FDA Issues Unsettling Warning To Dog Owners About Dog Bone Treats And Their Fatal Effects
The Food and Drug Administration has issued a warning to dog owners following a number of reported incidents related to commercial dog bone treats.
The FDA received 68 reports of as many as 90 incidents and 15 deaths related to treats often labeled as ham bones, pork femur bones, rib bones, and smokey knuckle bones, though the warning listed no specific brands.
Owners and vets reported the following illnesses to the FDA:
- Gastrointestinal obstruction (blockage in the digestive tract)
- Cuts and wounds in the mouth or on the tonsils
- Bleeding from the rectum, and/or
- Death. Approximately fifteen dogs reportedly died after eating a bone treat.
The warning only applies to real bones and not rawhide. The FDA listed a specific description of the potentially dangerous products on their website.
Bone treats are real bones that have been processed, sometimes flavored, and packaged for dogs.
The products may be dried through a smoking process or by baking, and may contain other ingredients such as preservatives, seasonings, and smoke flavorings.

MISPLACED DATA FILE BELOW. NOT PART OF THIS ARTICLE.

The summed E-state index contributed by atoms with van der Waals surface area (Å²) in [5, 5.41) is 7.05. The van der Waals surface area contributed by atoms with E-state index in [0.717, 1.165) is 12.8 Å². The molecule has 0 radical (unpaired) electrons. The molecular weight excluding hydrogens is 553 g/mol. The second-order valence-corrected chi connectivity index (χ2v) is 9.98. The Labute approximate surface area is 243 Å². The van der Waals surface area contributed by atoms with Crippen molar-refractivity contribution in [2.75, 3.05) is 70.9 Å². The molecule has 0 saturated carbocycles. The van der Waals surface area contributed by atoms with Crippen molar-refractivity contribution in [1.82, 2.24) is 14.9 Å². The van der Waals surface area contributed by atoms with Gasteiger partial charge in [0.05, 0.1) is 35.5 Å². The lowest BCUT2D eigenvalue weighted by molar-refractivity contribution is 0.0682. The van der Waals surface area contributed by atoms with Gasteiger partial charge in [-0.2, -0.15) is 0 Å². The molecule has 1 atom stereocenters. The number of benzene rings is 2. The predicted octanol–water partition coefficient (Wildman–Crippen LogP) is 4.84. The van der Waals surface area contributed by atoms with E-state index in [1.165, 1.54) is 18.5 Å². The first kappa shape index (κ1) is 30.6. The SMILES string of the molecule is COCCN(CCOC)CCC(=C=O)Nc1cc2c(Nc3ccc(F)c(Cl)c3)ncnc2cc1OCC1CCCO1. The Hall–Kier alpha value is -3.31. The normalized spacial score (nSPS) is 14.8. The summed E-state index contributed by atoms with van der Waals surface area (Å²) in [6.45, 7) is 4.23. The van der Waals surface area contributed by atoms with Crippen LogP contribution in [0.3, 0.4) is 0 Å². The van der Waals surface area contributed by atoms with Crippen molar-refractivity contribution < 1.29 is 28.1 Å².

Carmela Stamper, a veterinarian at the Center for Veterinary Medicine at the FDA had this warning for pet owners:
Giving your dog a bone treat might lead to an unexpected trip to your veterinarian, a possible emergency surgery, or even death for your pet.
To keep your dogs safe, the FDA had the following tips:
- Chicken bones and other bones from the kitchen table can cause injury when chewed by pets, too. So be careful to keep platters out of reach when you’re cooking or the family is eating.
- Be careful what you put in the trash can. Dogs are notorious for helping themselves to the turkey carcass or steak bones disposed of there.
- Talk with your veterinarian about other toys or treats that are most appropriate for your dog. There are many available products made with different materials for dogs to chew on.
Stamper added, "We recommend supervising your dog with any chew toy or treat, especially one she hasn’t had before, and if she ‘just isn’t acting right,’ call your veterinarian right away!”